Statistically speaking, half of children under age 12 are bitten by a dog, with the majority of bites occurring between ages 5-9.
Published: July 31, 2019
By: Rebecca Mason, CPDT-KA, CTDI, M.Ed.
“Kids should grow up with dogs.”
I hear this all the time, including recently at a drive-thru when the cashier saw my business sign on my car. He said, “Oh, you’re a dog trainer! I want to get a dog for my daughter, so she can grow up with it and it will listen to her.”
“How old is she?” I asked the cashier. “Three,” he said. I should have probably answered more tactfully, but instead, “No, no, no!” came out of my mouth.
Why? Statistically speaking, half of children under age 12 are bitten by a dog, with the majority of bites occurring between ages 5-9, usually to the face. So, when parents ask me how old their child should be before they get a dog, my response is at least nine years old! (Mind you, an 11-year-old can be bitten too!)
It comes down to knowing your child’s developmental age. Toddlers tend to grab dogs by the fur and not let go, climb on them, and try to hug them (which most dogs find threatening). They are too young to manage their own impulses at that age. This is a recipe for disaster, which is what I explained to the father at the drive-thru.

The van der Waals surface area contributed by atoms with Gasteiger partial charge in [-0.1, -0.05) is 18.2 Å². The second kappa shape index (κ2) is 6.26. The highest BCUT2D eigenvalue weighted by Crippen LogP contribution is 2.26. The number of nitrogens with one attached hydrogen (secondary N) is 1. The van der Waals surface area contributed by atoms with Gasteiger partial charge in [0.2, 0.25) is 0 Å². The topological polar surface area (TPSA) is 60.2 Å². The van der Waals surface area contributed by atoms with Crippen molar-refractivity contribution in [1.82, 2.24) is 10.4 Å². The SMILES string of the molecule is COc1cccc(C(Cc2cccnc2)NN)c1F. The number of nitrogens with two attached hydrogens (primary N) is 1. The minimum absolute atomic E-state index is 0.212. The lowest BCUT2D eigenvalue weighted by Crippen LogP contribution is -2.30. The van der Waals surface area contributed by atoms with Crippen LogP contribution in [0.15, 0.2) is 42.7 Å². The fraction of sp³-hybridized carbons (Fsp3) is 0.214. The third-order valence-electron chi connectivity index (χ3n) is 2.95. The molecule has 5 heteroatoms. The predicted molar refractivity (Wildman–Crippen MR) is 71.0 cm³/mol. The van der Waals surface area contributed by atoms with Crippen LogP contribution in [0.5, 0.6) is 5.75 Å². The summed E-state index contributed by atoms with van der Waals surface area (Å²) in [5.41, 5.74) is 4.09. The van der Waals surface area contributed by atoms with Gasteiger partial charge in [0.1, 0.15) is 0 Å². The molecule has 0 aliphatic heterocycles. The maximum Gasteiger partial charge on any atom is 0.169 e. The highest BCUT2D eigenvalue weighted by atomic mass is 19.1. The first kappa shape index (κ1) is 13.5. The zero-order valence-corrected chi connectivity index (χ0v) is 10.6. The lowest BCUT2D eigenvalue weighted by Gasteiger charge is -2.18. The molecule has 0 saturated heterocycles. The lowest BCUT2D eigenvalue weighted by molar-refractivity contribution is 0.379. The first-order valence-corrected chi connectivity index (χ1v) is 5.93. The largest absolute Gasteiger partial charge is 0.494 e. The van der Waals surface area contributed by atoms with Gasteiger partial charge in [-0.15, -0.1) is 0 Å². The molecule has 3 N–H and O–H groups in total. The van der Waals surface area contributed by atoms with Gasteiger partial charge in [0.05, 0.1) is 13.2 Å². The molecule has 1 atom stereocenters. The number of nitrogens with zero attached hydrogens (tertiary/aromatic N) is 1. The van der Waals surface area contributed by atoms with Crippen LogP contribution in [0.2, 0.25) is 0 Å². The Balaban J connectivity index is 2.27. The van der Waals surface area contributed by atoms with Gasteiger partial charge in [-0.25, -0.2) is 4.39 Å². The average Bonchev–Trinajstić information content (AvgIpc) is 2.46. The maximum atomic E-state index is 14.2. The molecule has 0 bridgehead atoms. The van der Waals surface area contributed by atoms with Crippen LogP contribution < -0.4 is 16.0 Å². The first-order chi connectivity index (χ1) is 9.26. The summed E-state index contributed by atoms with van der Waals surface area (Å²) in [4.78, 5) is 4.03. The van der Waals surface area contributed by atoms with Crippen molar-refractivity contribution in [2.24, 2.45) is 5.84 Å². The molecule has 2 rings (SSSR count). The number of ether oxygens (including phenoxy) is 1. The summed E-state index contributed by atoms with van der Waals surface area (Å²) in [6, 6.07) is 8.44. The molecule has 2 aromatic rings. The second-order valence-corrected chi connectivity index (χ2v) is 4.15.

As far as elementary-age children go, kids this age can struggle to physically handle a dog, and I can tell you from experience, these kids LONG to be a part of their dog’s training. This is not to say that a child age 7 or 8 can’t participate; it’s just physically harder for them, partly because they are small and can easily be pulled down by a dog, and partly because of timing and motor ability. They have softer speaking voices than adults, whereas we can project our voices in a way that the dog hears more clearly. This frustrates children and can lead to hurt feelings when “their” dog listens better to their parents or big sister than to them.
If you have a child under 9 years old and you already have a dog, that doesn’t mean you should throw in the towel. Supervise all interactions between your child and your dog, and make sure they get breaks from one another so your dog doesn’t become overwhelmed. More importantly, educate yourself and your kids on canine body language so you will know the warning signs that your dog is uncomfortable. There are some great resources for parents and kids at doggonesafe.com or gooddoginabox.com. Also enroll your dog in obedience classes where the trainer teaches YOU – not just your dog!
If you don’t yet have a dog but would like one, wait until your kids are in fourth or fifth grade, then decide as a family which dog to get. Don’t buy a dog because of looks and don’t just look at puppies! Older dogs make wonderful pets – and you usually get to skip the potty training and nipping phases. Speak with shelter workers about the dogs at your local shelter or check out rescue dogs in foster homes. The foster parents will give you a wealth of information about the dog.
If getting a puppy, watch the pup’s interactions with its siblings. Is she one of the rowdiest pups, or is she more calm? Meet the pup’s parents if you can in order to gauge size, disposition, and health. Lastly, research different breeds and their personality traits, keeping in mind that there is no such thing as a perfect dog – just the perfect dog for you, at the right time.